Editor’s note: This is an article I wrote in 2008 when I was Editor of The Union. Our son went to kindergarten with this Vet’s niece. Since then, we have become friends with Daniel Durgin’s sister, Brynda, and his mom, Elsie. Daniel’s mom posted the article I had written on her Facebook page this week, with a note of thanks. It is an upside to small-town life.
Tomorrow, in honor of Mother’s Day, we will dedicate both Opinion pages and one extra page to Blue Star Mothers and their sons and daughters who serve or have served in the U.S. Armed Forces in Iraq, Afghanistan and elsewhere. You will read profiles of them, written by their Moms, along with their photos.
All too often we think about war in broad political terms, not deeply personal ones. We have been planning this project since I joined a monthly breakfast meeting of the group at Paulette’s Kitchen earlier this year. I was struck with their spirit: a super support network of “everyone who is the same yet so very different.” I wish we had a lot more groups like this.
On Thursday, the Blue Star Moms were present at the memorial of Daniel Durgin to present the family with a gold-star banner, honoring those who have lost a son or daughter in war or otherwise while serving in the Armed Forces.
It marked the first time that the Sierra Nevada Chapter of the Blue Star Mothers has handed out a gold star. About a half-dozen Blue Star Moms were present, including Sue Horne, who is a founding member.
“We offer our deepest sympathy on the loss of your beloved son, Daniel,” Lynnette Ellison, president of the group, said at the memorial. “As parents of other young men and women who served this country with Daniel, we extend our support and strength in the hope that we may help you shoulder your burden.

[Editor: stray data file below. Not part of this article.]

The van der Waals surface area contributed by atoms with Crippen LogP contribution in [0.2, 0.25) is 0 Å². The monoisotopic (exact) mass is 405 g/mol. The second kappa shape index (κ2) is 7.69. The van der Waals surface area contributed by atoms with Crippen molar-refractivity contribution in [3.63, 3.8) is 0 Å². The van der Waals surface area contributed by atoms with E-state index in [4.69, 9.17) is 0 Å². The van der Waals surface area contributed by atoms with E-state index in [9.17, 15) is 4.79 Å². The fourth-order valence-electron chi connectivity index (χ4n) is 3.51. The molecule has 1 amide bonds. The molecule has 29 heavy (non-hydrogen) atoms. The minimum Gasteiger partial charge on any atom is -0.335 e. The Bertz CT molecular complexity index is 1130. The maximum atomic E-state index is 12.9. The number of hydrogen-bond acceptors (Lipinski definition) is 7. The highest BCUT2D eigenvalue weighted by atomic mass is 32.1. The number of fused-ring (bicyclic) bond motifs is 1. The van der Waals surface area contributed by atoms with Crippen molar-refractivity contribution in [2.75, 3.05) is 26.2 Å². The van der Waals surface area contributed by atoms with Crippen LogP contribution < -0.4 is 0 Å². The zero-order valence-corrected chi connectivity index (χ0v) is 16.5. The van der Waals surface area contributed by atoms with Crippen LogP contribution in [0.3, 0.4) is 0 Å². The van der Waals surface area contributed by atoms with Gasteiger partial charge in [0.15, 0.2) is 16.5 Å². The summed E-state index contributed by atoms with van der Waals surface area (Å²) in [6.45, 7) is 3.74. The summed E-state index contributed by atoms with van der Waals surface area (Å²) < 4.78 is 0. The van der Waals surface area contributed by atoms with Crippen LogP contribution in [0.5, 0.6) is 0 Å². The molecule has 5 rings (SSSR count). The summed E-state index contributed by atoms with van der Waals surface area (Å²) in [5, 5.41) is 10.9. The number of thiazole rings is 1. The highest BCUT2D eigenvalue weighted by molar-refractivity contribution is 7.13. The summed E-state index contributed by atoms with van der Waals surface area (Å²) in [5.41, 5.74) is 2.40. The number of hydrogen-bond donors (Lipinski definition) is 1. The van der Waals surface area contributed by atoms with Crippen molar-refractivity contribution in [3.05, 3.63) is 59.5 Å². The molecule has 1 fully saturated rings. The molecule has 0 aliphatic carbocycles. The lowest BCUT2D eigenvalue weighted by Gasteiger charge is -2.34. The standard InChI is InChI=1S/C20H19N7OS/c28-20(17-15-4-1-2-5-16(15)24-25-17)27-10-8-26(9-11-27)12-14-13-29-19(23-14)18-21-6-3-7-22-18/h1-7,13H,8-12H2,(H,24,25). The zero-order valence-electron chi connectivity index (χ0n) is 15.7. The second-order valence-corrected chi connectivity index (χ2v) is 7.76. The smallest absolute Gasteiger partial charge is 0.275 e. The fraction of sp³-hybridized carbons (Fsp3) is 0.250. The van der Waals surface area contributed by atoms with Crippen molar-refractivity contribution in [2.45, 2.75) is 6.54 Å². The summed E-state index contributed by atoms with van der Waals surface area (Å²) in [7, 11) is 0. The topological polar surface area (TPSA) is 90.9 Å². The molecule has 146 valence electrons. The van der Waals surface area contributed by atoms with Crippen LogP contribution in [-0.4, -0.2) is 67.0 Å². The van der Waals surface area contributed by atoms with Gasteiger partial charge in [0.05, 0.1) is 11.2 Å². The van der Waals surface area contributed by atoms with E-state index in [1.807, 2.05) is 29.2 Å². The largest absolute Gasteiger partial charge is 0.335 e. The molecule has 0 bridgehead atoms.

“Enclosed is the Gold Star banner, this country’s only symbol of a family’s greatest sacrifice. May you proudly display it in your window, a constant reminder to your community that from your home came one of America’s finest.”
My wife and I attended Daniel’s memorial, because his niece is one of my son’s best friends in kindergarten. She was going to be the flower girl at Daniel’s wedding later this month. We gave her a big hug at the cemetery and saved her a cupcake from later in the day, when she missed her teacher’s birthday and a teacher appreciation day celebration.
Children this age are often too young to grasp the full meaning of death. Like many of you, we’ve found some children books to help them along, such as “The Fall of Freddie and the Leaf.”
Leaves changing with the seasons are used to illustrate the difference between life and death. The book reads: “Everything dies. No matter how big or small, how weak or strong. We first do our job. We experience the sun and the moon, the wind and the rain. We learn to dance and to laugh. Then we die.”
In the end, a young child’s view of death is so literal. My son created a card on construction paper for Daniel’s niece, with all sorts of drawings. On it, my wife drew a picture of the two of them playing together in Pioneer Park, and I drew a picture of them sailing together at Lake Tahoe. My 6-year-old son simply wrote, in his most grown-up handwriting: “I’m sorry your uncle died in a car crash. I love you.”
About 400 people turned out for Daniel’s memorial at the beautifully remodeled Grass Valley Veterans Memorial Building. An admiral spoke, and at the cemetery, we heard taps, a 21-gun salute and saw the “missing man” aerial flyby. Daniel’s mother was clearly touched. The words of the Blue Star Moms stood out as we looked over the oak trees at the Rough and Ready Cemetery: “Everyone is the same yet so very different.”